Figure 3a shows the U(VI) sorption isotherms on the pristine CMK-3 and CMPEI/CMK-3 at pH 3.0 and 4.0. The CMPEI/CMK-3 presented much higher sorption capacities at all tested pH values, when compared with those of the pristine CMK-3. It is remarkable that the pristine CMK-3 showed a high U(VI) sorption capacity at pH 4.0, suggesting that the CMK-3 itself can be used as a good sorbent at a specific pH. It was observed that the CMPEI/CMK-3 showed a much larger U(VI) sorption capacity at pH 4.0 (222 mg/g-sorbent) than that at pH 3.0 (119 mg/g-sorbent). This can be mainly attributed to the change in the chemical structure of the functional groups (i.e., imine and carboxylate group) of CMPEI which depends on pH. Their acid dissociation constants (Ka) suggest that they become much more deprotonated at pH 4.0 than at pH 3.0, resulting in a better chelating ability. The adsorption isotherms were analyzed by using the Langmuir isotherm model according to methods described elsewhere [9]. Figure 3b shows the Langmuir plots for the U(VI) sorption on CMPEI/CMK-3 at pH 3.0 and 4.0, and their linear regression lines. The Langmuir isotherm model exhibited good fitting results with high correlation coefficients (R2 [ 0.980), as shown in Table 2. This suggests that the U(VI) sorption on the CMPEI/CMK-3 followed the Langmuir isotherm model. It is noteworthy that the CMPEI/CMK-3 showed significantly higher sorption capacity (222 mg/g-sorbent) at pH 4.0, as compared with those of PEI-coated silica (52.4 mg/gsorbent) [1], amine anchored silica gel (35.9 mg/g-sorbent) [5] and MX-80 bentonite (32.4 mg/g-sorbent) [13]. In the aspect of permanent disposal of radioactive wastes, it is significantly important to study uranium leach behavior of a sorbent. In the previous study, uranium loading stability of CMPEI/CMK-3 was examined without

Table 1 Structural characteristics of the CMK-3 and the CMPEI/CMK-3 sorbents Sample

BET surface area (m2 g-1)

CMK-3 CMPEI/CMK-3 a

Total pore volumea (cm3 g-1)

Pore sizeb (nm)

1,546

1.20

*4.0

820

0.66

*3.3

Total pore volume calculated at P/Po = 0.99

b

Pore size at the peak of pore size distribution curve calculated by the BJH method on the basis of the adsorption branch of the nitrogen isotherms

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0 0

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a sorbent particle, the uranium-loaded sorbent was treated with polyacrylic acid (PAA). Figure 4 shows uranium leach data for U-loaded CMPEI/CMK-3 (U: 8% by weight) after the simple treatment with PAA. Surprisingly, it was found that only about 1% uranium was released out of CMPEI/CMK-3 during 4 months. This implies that the PAA-treated CMPEI/CMK-3 can be disposed directly in high integrity containers or in cement-solidified waste forms with a sufficient safety margin forgoing any further treatment.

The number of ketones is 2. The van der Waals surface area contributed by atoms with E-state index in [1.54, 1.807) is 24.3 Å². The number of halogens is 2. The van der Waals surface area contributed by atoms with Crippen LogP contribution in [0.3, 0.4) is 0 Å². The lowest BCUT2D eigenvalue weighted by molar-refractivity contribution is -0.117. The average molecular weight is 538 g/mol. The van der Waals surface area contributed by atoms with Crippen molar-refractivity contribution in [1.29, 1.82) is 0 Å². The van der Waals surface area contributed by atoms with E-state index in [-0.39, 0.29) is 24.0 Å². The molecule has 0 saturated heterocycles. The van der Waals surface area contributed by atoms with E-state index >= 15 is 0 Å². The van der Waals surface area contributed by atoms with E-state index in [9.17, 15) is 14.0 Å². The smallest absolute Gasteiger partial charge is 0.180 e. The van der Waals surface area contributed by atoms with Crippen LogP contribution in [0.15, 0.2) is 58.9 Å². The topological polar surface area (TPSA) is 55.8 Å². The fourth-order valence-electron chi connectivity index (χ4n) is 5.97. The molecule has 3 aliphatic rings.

pH 4

1.0

0.5

0.0 0

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Fig. 4 Uranium leach characteristics of CMPEI/CMK-3 in an aqueous solution (pH 4.0), after the treatment with polyacrylic acid. Ct and Co mean U(VI) content at time t and the initial U(VI) content, respectively

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Ce (mg/L)

Ce / q e

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Ce (mg/L) Fig. 3 Sorption isotherms (a) of U(VI) on the CMK-3 (filled triangle: pH 3.0, filled circle: pH 4.0) and the CMPEI/CMK-3 (open triangle: pH 3.0, open circle: pH 4.0) and Langmuir isotherm plots (b) for the U(VI) adsorption on the CMPEI/CMK-3. Solid lines represent the linear regression line by Langmuir isotherm model

Table 2 Fitting results of the sorption isotherms of U(VI) on the CMPEI/CMK-3 by the Langmuir isotherm model pH

Langmuir isotherm Qa0 (mg g-1)

KbL (L mg-1)

R2

3

125

1.57 9 104

0.985

4

250

2.63 9 104

0.990

a

Maximum sorption capacity predicted by Langmuir model

b

Constant related to adsorption energy

any treatment following U(VI) sorption [9]. More than 30% of uranium was released from CMPEI/CMK-3 sorbent in 3 weeks. This can be attributed to the weakly sorbent bound uranium. To completely immobilize uranium within

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Conclusion Ordered nanoporous silica (CMK-3) was modified with carboxymethylated polyethyleneimine (CMPEI) for the removal of U(VI) from an aqueous solution. It is suggested from the analysis of SEM and nitrogen sorption that CMPEI existed in the pore surface or inner pore of CMK-3 rather than on the outer surface of CMK-3. U(IV) sorption experiments were performed at pH 3.0 and 4.0, considering the hydrolysis of uranyl ions which occurs strongly at pHs higher than 4.0. The CMPEI/CMK-3 showed an enormously increased sorption capacity (222 mg/g-sorbent) at pH 4.0, compared with those of amine anchored silica, PEIcoated silica and MX-80 bentonite. The CMPEI/CMK-3 showed a much higher U(VI) sorption capacity at pH 4 than that at pH 3.0. This is mainly caused by the change in the chelating efficiency of CMPEI, which is linearly proportional to the degree of deprotonation of its functional groups. In particular, the PAA-treated CMPEI/CMK-3 exhibited distinguishing characteristics in terms of uranium immobilization. Only about 1% U(VI) was released out of the hybrid sorbent during 4 months, implying that it can be

Removal of uranium(VI) from aqueous solutions

disposed directly in high integrity containers for permanent disposal without any further treatment. Acknowledgments This work was supported by the start-up funds for new faculty of Korea University of Technology and Education, and the Basic Science Research program (NRF, 2009-0076903). J.M. Kim also thanks to the WCU (World Class University, MEST, R312008-000-10029-0) program.